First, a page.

In April, 1983, the German magazine Stern proudly presented its title story to the world, 'Hitler's Diary Discovered'. Major newspapers around the world, such as the London Sunday Times, New York Times and Newsweek, also covered this sensational find, stating something along the lines of 'Major parts of German history have to be rewritten'. Even credited historians believed the Hitler diaries to be genuine. Within two weeks after their publication however, it was clear that this was nothing but a hoax; the Hitler diaries were a forgery. The whole incident is sometimes regarded as the 20th Century's most infamous forgery.
About 10 years later, the German director Helmut Dietl made a film on this, named Schtonk, dubbed 'The film on the book of the Führer'1. The name 'Schtonk' is a reference to Charlie Chaplin's 1941 classic The Great Dictator2. Of course, the whole affair about the Hitler diaries deserved nothing but a comedy, especially if you know the background of the hoax...
The Real Story
The man who actually forged the diaries was Konrad Kujau. He worked as a forger since his youth, and studied art in East Germany before he fled to the West. He owned a shop near Stuttgart, where he sold (and manufactured) Nazi paraphernalia and mementoes. This included 'guaranteed genuine' poems, writings, paintings, and even an opera of the Führer himself. The first volume of the diaries he wrote were simply some private notes and scribblings, dated January to June, 1935. All in all, the diary contained 62 volumes, dated from 1932 to 1945, thus covering the complete Third Reich.
To explain where he got the diaries from, Kujau made up a story that Hitler's personal belongings were flown out of Berlin in 1945 in an airplane that was shot down near Dresden. The cargo survived the crash unharmed, so the story went, and was eventually under lock and key of an East German General, from whom Kujau got the diaries one volume at a time. Actually, there had indeed been a plane crash in that village (Börnersdorf) and some large cargo boxes had been cleared away afterwards, so the first part sounded credible, and, East Germany being behind the Iron Curtain at that time, the rest of the story couldn't easily be verified.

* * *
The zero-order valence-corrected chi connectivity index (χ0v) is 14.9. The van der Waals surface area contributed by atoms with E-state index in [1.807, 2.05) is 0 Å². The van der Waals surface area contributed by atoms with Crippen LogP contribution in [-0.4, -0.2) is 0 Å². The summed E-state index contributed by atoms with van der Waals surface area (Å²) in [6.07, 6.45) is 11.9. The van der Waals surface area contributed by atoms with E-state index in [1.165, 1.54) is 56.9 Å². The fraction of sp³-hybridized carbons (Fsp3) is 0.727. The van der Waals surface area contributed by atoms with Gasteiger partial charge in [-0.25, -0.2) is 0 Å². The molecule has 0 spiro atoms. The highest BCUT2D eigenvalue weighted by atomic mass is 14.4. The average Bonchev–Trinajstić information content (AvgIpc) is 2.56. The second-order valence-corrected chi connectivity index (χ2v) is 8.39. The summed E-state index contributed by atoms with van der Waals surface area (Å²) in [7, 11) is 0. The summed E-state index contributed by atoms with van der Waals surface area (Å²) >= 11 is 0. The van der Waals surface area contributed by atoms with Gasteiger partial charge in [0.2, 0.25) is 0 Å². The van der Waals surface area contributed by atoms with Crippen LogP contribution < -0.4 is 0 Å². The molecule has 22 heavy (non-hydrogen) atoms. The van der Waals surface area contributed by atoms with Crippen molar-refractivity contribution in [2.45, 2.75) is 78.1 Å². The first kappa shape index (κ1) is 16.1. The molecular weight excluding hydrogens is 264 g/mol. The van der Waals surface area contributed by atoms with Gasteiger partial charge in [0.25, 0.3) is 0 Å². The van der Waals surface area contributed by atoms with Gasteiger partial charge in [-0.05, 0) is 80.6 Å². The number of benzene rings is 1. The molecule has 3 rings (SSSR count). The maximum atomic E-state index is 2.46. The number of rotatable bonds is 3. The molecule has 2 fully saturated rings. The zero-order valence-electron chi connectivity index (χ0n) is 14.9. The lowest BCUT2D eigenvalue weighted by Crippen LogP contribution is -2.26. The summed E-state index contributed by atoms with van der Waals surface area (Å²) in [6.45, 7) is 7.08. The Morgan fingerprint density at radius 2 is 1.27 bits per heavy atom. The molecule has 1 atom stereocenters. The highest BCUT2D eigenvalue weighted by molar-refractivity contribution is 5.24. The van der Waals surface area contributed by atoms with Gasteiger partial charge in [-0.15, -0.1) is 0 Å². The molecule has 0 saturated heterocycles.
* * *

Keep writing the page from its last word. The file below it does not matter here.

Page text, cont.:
The man who 'discovered' the Hitler diaries for the German magazine Stern was staff reporter Gerd Heidemann. Reportedly, he was obsessed with everything concerning the Third Reich and Germany's Nazi past, and went on to collect artefacts and personal belongings of the Third Reich's elite. He even bought Hermann Göring's decaying private yacht which nearly bankrupted him.
For him and his stalling career at the Stern it was a bit of luck when he got to know Konrad Kujau, who offered him the first volume of the Hitler diaries. Heidemann was fascinated by the prospect of getting hold of the diaries and publishing them, giving his career a new push. With this sensational material, it was easy for him to get the funding from the Stern to pay for the rest of the volumes; in total, the Stern paid DM9.3 million (at that time £2.3 million), which Heidemann mostly kept to himself.
Considering that even reputable historians believed the diaries to be genuine, one should think that books were outstanding masterpieces of forgery. This, however, is not the case. Even visible to the layman, the most obvious flaw is that the plastic monogram on the front of one diary read 'FH' in gothic letters, rather than 'AH'. Either Kujau had mistaken the 'F' for an 'A', as the letters are somewhat similar, or he simply didn't had an 'A' handy and took an 'F' instead. To prove the diaries to be genuine and to dispel initial doubts of the origin, a handwriting analysis was made, but that was useless because the handwriting in the books was compared with another 'guaranteed genuine' Hitler document - also made by Kujau. Crucial for the discovery of the hoax was that the note books Kujau used were made after the war and contained material not available in the 1930s, and the ink was new as well.